Many in official Washington are expressing outrage over suspicions that Iraq is allowing neighboring Iran to use its airspace to fly military equipment to the Syrian regime. Iraq has denied the allegations and asked the US to provide proof that the flights contain anything other than humanitarian supplies, as Iran claims. The question of whether Iran is actually using Iraqi airspace to send Assad weapons is not really the interesting issue here (who would be surprised if that’s exactly what’s going on?).
More interesting is that the US is pretending to object to other countries violating Iraq’s sovereignty and using Iraqi airspace for nefarious purposes. Indeed, this is precisely what the US has done to Iraq for two decades. In the context of this feigning outrage about violating Iraqi airspace and of providing Iraq with American-made anti-aircraft capabilities because of it, Lt. Gen. Robert L. Caslen told the New York Times that “Iraq recognizes they don’t control their airspace, and they are very sensitive to that.” Each time Turkish fighter jets enter Iraq’s airspace to bomb Kurdish targets, he said, Iraqi officials “see it, they know it and they resent it.” Micah Zenko at the Council on Foreign Relations responds:
As the countries’ occupying power, the United States controlled Iraqi airspace from April 2003 until the last sector was transferred in October 2011 to Iraq. As part of that role, the United States leveraged access to Iraqi airbases to launch surveillance drone missions over Iran. At the same time, several of Iran’s more capable spy drones like the Ababil III were easily tracked and shot down by U.S. fighter jets over Iraq.
Prior to the U.S. invasion in March 2003, the United States played the predominant role in enforcing the Iraqi southern and northern no-fly zones (NFZs)—encompassing sixty percent of Iraq—for twelve years. Altogether, the United States has had excellent situational awareness of Iraqi airspace for nearly twenty years, until handing over control to Baghdad in October 2011.
What makes Caslen’s comments disturbing is that between April 2003 and October 2011, Turkish F-16s routinely entered Iraqi airspace to attack Kurdish targets—suspected members of the Kurdistan Workers’ Party (PKK). These attacks were not only permitted by the United States, but U.S. manned and unmanned systems provided targeting information about suspected PKK camps to Turkey. This arrangement was cemented in November 2007 when the United States and Turkey established a joint combined intelligence fusion cell in Ankara to process all incoming intelligence on the PKK.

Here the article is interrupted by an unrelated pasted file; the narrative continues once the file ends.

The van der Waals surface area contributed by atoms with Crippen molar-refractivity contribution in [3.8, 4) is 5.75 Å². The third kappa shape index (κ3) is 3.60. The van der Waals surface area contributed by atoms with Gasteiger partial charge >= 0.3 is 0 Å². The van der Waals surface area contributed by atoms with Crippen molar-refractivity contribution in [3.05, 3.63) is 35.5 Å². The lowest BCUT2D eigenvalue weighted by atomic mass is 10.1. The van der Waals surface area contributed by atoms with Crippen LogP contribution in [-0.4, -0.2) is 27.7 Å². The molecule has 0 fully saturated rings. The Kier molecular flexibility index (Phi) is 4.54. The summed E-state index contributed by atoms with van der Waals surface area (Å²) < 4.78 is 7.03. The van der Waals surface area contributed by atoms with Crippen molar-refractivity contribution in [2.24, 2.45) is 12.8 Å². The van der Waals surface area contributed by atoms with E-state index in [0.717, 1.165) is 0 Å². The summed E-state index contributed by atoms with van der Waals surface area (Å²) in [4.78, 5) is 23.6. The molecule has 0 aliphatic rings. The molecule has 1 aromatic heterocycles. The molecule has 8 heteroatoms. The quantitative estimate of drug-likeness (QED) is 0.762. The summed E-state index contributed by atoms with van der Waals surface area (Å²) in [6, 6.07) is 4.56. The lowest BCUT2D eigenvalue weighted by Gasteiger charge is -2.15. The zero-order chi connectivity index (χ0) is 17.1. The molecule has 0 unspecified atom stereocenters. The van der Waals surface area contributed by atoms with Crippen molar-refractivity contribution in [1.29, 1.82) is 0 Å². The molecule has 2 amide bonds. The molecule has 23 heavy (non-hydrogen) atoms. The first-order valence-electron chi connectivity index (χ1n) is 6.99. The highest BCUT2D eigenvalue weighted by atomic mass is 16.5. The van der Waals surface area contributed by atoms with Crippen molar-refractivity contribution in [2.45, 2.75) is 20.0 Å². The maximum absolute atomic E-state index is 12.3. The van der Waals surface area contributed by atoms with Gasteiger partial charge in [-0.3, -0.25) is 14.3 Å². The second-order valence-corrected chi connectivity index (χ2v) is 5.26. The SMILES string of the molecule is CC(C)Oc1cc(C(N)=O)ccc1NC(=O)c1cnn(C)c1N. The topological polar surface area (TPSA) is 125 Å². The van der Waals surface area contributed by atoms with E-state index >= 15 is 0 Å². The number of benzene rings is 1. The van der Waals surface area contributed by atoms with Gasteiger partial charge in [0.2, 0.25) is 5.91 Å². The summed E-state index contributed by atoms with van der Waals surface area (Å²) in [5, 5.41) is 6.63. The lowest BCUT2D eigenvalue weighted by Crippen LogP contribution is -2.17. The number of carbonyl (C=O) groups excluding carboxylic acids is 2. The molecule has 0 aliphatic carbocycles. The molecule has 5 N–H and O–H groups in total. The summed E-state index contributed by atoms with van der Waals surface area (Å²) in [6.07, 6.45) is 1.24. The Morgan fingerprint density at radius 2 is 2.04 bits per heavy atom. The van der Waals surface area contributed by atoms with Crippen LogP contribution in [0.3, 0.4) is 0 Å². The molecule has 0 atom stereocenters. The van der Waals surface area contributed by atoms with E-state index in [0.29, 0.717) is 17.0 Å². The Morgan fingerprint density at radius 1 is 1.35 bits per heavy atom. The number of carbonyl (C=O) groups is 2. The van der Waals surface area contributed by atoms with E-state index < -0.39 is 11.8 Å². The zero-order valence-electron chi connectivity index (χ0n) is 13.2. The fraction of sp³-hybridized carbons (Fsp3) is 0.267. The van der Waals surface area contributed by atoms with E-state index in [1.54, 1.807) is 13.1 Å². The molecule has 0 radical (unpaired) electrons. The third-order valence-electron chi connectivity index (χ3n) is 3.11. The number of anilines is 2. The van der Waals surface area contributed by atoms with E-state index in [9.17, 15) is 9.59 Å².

On occasion, such Turkish attacks have been devastating to Kurdish civilians living in northern Iraq. Every single State Department Human Rights report—2007, 2008, 2009, and 2010—since the U.S.-Turkey cell opened warned of civilians casualties in counterterrorism operations where the PKK was the intended target. On December 28, 2011, a U.S. Predator drone provided video imagery of a caravan of suspected PKK militants near the Turkish border. After Turkish officers directed the drone to fly elsewhere, Turkish aircraft attacked the caravan with four sorties and killed thirty-four civilians. To this day, the United States provides targeting intelligence to the Turkish Air Force.
General Caslen’s comments exemplify how blind official Washington is to how US policy might be perceived by those living under the boot of American imperialism. He says Iraq resents Turkish overflights. And when Sen. Joseph Lieberman visited Iraq earlier this month to bully Baghdad into stopping Iranian flights to Syria over Iraq, he claimed it was intrusive to Iraq’s sovereignty. Neither of these imperialists can see that Iraq might have resented the decade-long no-fly-zone the US imposed on Iraq in the 1990s. Or, say, the complete control of Iraqi airspace following an unprovoked invasion in 2003. Or even US cooperation with Turkey as it violates Iraqi airspace and even bombs the Kurdish region. They are blind.
Even as the US is pressuring Baghdad to stop being complicit in alleged arming of the Assad regime, Washington continues to be complicit in sending arms into Syria as well – except to the criminal rebel militias instead of the regime.
What gives the US and its allies the right to send aid and weapons to the Syrian opposition, while such actions are prohibited for Iraq or Iran, is not clear. The same hypocrisy holds in almost every case of international relations. What is acceptable and just for America, is cruel and nefarious for its enemies.